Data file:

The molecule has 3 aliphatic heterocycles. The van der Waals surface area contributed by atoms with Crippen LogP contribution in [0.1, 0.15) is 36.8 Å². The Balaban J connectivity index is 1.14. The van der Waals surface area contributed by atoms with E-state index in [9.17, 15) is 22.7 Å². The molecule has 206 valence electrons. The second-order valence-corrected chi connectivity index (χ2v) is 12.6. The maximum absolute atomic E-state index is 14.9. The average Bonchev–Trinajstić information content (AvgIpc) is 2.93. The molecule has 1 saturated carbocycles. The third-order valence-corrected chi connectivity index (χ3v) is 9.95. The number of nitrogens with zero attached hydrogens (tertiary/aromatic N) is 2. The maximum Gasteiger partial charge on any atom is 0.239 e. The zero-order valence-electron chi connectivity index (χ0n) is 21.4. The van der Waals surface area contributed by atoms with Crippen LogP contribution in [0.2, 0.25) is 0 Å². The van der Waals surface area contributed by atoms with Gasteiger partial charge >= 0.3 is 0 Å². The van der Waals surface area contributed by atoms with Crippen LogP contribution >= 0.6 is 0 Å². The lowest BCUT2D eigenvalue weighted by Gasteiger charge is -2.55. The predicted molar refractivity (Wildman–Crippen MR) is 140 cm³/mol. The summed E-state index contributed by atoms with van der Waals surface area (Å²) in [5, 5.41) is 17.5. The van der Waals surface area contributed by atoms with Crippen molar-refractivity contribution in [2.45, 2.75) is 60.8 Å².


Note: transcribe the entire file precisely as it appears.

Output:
The molecule has 3 aliphatic heterocycles. The van der Waals surface area contributed by atoms with Crippen LogP contribution in [0.1, 0.15) is 36.8 Å². The Balaban J connectivity index is 1.14. The van der Waals surface area contributed by atoms with E-state index in [9.17, 15) is 22.7 Å². The molecule has 206 valence electrons. The second-order valence-corrected chi connectivity index (χ2v) is 12.6. The maximum absolute atomic E-state index is 14.9. The average Bonchev–Trinajstić information content (AvgIpc) is 2.93. The molecule has 1 saturated carbocycles. The third-order valence-corrected chi connectivity index (χ3v) is 9.95. The number of nitrogens with zero attached hydrogens (tertiary/aromatic N) is 2. The maximum Gasteiger partial charge on any atom is 0.239 e. The zero-order valence-electron chi connectivity index (χ0n) is 21.4. The van der Waals surface area contributed by atoms with Crippen LogP contribution in [0.2, 0.25) is 0 Å². The van der Waals surface area contributed by atoms with Gasteiger partial charge >= 0.3 is 0 Å². The van der Waals surface area contributed by atoms with Crippen LogP contribution >= 0.6 is 0 Å². The lowest BCUT2D eigenvalue weighted by Gasteiger charge is -2.55. The predicted molar refractivity (Wildman–Crippen MR) is 140 cm³/mol. The summed E-state index contributed by atoms with van der Waals surface area (Å²) in [5, 5.41) is 17.5. The van der Waals surface area contributed by atoms with Crippen molar-refractivity contribution in [2.45, 2.75) is 60.8 Å².